Output devices

This week my goal was to finalize week 11 (output devices) and combine it with week 12. Last week I made a GSR (Galvanic Skin Response sensor) and this week I wanted to add an output to this, a aroma vapor and a screen to read data. Last but not least I wanted to give the Satsha kit another try since I didn’t succeed last time.

Input devices

USB drive
Modela MDX20 Soldering iron – Weller WS 81 (SMD tip)
Powerbench Artisjet UV printer


1/32 inch milling bit
1/64 inch milling bit

FR-1 PCB blanks (1.8 mm thickness)
Double sided tape (good quality)
Rubbing alcohol


Group assignment

For the group assignment we measured the power consumptiom of a device. The best way we did this was by using a external power supply. There are several options in the lab but the one we used was one made by our instructor. It consists of a power supply with a regulator hooked and display up to it.

We set the settings too output voltage (5V) and current (1A). The display shows the powerconsumption in both current as watt

On the display you can now see the change in the voltage and amperage. By connecting your board to the device you can read how much of the supplied power is used. In this case: with a 4.98 voltage a current of 0.021 A (21 milliamps) is being used – this is a 0.1 watts device.


Last week I really wanted to make the Satsha kit. I had one evening to redesign the board and make it ready for milling. Since I was designing from home I couldn’t find all parts and was struggeling with finding the correct footprints. Since I wasn’t in the lab I gave up after a while. This week I was more prepared – I made a list of all the parts, photograped them at the lab and wrote down all their details.
The part storage in our lab consists of cabinets with small drawers, each drawer has a label with the part name on the outside and inside the drawer you find the parts and the original label from Digikey or Farnell.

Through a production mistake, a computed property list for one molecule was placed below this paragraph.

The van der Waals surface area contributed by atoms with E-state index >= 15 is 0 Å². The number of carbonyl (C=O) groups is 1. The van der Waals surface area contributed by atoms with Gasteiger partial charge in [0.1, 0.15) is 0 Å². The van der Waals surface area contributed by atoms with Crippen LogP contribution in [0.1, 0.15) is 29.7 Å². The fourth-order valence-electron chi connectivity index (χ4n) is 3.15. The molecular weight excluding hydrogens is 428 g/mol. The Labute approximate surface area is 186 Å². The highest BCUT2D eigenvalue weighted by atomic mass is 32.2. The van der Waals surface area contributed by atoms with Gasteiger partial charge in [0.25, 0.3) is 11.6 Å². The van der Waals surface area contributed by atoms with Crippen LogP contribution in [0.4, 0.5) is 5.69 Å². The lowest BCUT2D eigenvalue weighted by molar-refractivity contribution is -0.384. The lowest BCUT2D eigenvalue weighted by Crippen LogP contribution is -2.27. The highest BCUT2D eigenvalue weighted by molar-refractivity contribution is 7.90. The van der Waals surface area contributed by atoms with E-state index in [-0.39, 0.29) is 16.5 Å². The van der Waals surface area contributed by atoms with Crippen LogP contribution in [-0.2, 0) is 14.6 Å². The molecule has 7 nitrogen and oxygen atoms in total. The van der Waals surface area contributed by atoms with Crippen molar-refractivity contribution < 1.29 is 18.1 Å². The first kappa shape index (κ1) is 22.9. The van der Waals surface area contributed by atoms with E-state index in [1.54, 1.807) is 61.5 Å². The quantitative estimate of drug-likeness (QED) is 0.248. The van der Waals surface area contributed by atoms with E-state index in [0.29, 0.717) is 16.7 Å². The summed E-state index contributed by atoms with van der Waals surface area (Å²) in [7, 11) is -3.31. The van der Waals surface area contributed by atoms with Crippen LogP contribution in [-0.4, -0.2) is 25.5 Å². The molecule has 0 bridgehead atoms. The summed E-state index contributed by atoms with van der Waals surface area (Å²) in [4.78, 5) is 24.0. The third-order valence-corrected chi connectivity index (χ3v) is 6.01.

I downloaded the Eagle files from Satshakit Github and imported it into Kicad. This is what I did last week and it kind of works but not really wel since all footprints and names are slightly different. I tried to fix this and saved it as a Kicad file. Since it’s an imported file it will keep a Eagle extension. Instead of doing some research to figure out if this can be fixed I decided to redraw the board since it wasn’t to much of an effort. Also I compared the board to the one my instructor Henkie made last year and I noticed the pin through hole components. I replaced them all with their surface mount alternatives that were available our lab. I exported the final design as a SVG and imported it into Photoshop. In Photoshop I drew an outline and prepared a design for the UV-printing.

The milling bits available are a bit brittle this limits us to a 1 mm/s milling speed. Just the Satshakit board takes about 2 hrs to mill. The first time in my milling bit broke halfway through the process. I zeroed it in one of the corners so the cuts were a bit deeper in some parts, this caused a little bit extra stress on the bit and this is likely the cause of the milling bit breaking.
This was a bit unfortanate that I had to start over since I hadn’t booked enough time. Fortunatly a spot became available so a bit later I was able to remill the board. The second time went completely fine. I printed my design on top and soldered all compnents.

Output board

For the second part of the design I made a seperate board combining the input and output week. For the this week I added a OLED screen and a aroma vapor. The aroma vapor consists of a hot wire and a cotton ball soaked in glycerine and essential oil (5:1 based on volume). The hot wire is wrapped around the cotton and soldered to two wires. When the hot wire heats up there is a bit of soothing smoke.